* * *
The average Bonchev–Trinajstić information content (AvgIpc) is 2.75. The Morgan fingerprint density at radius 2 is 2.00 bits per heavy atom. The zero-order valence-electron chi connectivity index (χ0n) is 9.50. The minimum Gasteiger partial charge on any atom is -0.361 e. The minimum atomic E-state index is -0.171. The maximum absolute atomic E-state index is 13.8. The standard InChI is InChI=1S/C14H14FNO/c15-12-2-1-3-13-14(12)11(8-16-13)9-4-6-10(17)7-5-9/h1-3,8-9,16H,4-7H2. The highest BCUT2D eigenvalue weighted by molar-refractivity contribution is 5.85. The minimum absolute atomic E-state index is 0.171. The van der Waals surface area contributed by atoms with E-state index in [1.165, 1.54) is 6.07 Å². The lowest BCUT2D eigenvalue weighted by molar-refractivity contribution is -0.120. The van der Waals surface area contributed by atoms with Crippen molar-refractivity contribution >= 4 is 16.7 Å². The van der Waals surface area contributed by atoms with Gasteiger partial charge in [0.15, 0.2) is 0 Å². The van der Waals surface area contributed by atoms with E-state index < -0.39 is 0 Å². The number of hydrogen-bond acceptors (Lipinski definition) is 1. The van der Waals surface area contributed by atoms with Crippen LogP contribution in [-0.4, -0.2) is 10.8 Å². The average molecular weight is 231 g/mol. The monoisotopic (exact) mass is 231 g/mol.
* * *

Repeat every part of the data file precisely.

The average Bonchev–Trinajstić information content (AvgIpc) is 2.75. The Morgan fingerprint density at radius 2 is 2.00 bits per heavy atom. The zero-order valence-electron chi connectivity index (χ0n) is 9.50. The minimum Gasteiger partial charge on any atom is -0.361 e. The minimum atomic E-state index is -0.171. The maximum absolute atomic E-state index is 13.8. The standard InChI is InChI=1S/C14H14FNO/c15-12-2-1-3-13-14(12)11(8-16-13)9-4-6-10(17)7-5-9/h1-3,8-9,16H,4-7H2. The highest BCUT2D eigenvalue weighted by molar-refractivity contribution is 5.85. The minimum absolute atomic E-state index is 0.171. The van der Waals surface area contributed by atoms with E-state index in [1.165, 1.54) is 6.07 Å². The lowest BCUT2D eigenvalue weighted by molar-refractivity contribution is -0.120. The van der Waals surface area contributed by atoms with Crippen molar-refractivity contribution >= 4 is 16.7 Å². The van der Waals surface area contributed by atoms with Gasteiger partial charge in [0.15, 0.2) is 0 Å². The van der Waals surface area contributed by atoms with E-state index < -0.39 is 0 Å². The number of hydrogen-bond acceptors (Lipinski definition) is 1. The van der Waals surface area contributed by atoms with Crippen LogP contribution in [-0.4, -0.2) is 10.8 Å². The average molecular weight is 231 g/mol. The monoisotopic (exact) mass is 231 g/mol.